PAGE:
Despite the distance, Cinkovich kept in touch with his former head coach and boss. But his ties to the Petrino family didn’t end with Bob Sr.

“I’m the only guy on the face of the earth that has coached for all three Petrinos. I’m pretty proud of it, and I think it’s made me know what I know because of Coach Petrino Sr. at Carroll, I worked with Bobby at Arkansas and now Paul here,” Cinkovich said of his current position at the University of Idaho. “(Paul) is a great guy to work for, because there’s not a lot of gray area. Personally, I like life where there’s no gray area. I coach the offensive line and we don’t operate in a gray area, because we’re a rules-driven organization. He’s done a great job here, because it wasn’t necessarily running good when we got here. There was an APR problem when we got here that he attacked. He had a plan: It took us a little longer to kick than we wanted, but that’s the way it goes. When it doesn’t go your way, you either quit and pout or you roll your stuff up and get to work again. We chose to work and we’re going to keep working.”

Call it the Bob Petrino Sr. effect. Paul Petrino also played and coached for his father at Carroll College, and was the star quarterback when Cinkovich was guiding the Saints’ offensive line. Those days have bonded the duo. Petrino calls Cinkovich his “right-hand man” at the University of Idaho and gives his assistant head coach more responsibility than anyone.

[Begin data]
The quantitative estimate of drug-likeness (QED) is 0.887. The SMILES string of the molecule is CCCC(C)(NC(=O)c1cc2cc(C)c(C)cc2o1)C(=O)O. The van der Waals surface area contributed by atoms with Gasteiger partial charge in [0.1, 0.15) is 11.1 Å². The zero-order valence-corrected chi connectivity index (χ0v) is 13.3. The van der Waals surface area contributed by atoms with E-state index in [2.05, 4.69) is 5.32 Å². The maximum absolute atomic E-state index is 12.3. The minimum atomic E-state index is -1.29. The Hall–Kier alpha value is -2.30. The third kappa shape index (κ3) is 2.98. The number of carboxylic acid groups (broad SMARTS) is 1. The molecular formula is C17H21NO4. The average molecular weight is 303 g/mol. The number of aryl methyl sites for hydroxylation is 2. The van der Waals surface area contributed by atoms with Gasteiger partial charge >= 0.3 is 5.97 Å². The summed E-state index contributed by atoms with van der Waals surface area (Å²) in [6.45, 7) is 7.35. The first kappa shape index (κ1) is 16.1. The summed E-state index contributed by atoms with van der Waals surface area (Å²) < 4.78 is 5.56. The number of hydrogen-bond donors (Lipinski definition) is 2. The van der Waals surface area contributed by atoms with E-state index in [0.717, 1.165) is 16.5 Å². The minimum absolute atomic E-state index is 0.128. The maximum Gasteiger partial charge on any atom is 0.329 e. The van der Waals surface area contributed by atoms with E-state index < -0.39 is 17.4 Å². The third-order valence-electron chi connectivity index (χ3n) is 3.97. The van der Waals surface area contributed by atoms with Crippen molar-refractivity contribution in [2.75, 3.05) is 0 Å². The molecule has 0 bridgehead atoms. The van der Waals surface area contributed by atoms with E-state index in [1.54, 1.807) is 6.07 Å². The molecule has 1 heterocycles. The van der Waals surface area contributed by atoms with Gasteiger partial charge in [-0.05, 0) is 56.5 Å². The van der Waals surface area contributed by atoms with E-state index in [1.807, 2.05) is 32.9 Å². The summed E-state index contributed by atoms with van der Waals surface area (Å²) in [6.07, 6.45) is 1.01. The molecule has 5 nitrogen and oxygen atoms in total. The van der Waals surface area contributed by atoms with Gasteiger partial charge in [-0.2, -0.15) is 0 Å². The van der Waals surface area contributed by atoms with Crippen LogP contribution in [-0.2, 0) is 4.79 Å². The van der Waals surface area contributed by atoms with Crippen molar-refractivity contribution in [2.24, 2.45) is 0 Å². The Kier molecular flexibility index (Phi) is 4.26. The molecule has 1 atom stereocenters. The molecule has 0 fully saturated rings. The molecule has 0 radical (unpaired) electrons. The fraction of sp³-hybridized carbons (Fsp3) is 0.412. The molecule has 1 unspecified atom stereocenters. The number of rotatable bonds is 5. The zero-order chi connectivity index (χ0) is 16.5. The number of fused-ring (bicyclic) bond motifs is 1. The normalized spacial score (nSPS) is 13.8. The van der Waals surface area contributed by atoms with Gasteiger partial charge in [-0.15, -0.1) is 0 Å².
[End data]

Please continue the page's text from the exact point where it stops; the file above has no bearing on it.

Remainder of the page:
A great amount of respect and trust can be seen between Petrino and Cinkovich during the Vandals’ practices. It’s a confidence that Cinkovich says stems back to the early days in Helena at Carroll College.

“The Fighting Saints days were incredible. I met my wife there and I’m happy about it. I don’t know if she is, but I’m happy,” he joked. “Carroll is such a cool place and Coach (Mike) Van Diest and those guys have done a great job. Guys come and have a good experience and they may have that passion, so guys end up coaching.”

“A cool memory for me is, when we were playing in the Cotton Bowl in Jerry Jones’ stadium in 2012 — Coach Petrino Sr. is around a lot, but he doesn’t like to come around and distract — but he came in the locker room and there were, like, six guys in there that played for him and were now coaching the fifth-ranked team in the country,” Cinkovich added. “Kevin Peoples was there, he’s a Butte rat, he’s a coach. Jason Veltkamp was the strength coach, Bobby Petrino was the head coach, Paul had come back and was a coordinator, I coached the receivers, Chris Klenakis coached the offensive line. All those guys were in there with Coach Petrino. It just happened to be us, I don’t know where the other coaches had gone. That was pretty cool for Carroll College. We went out and beat Kansas State the next day and finished fifth in the nation. It was a neat deal to be part of that Carroll tie.”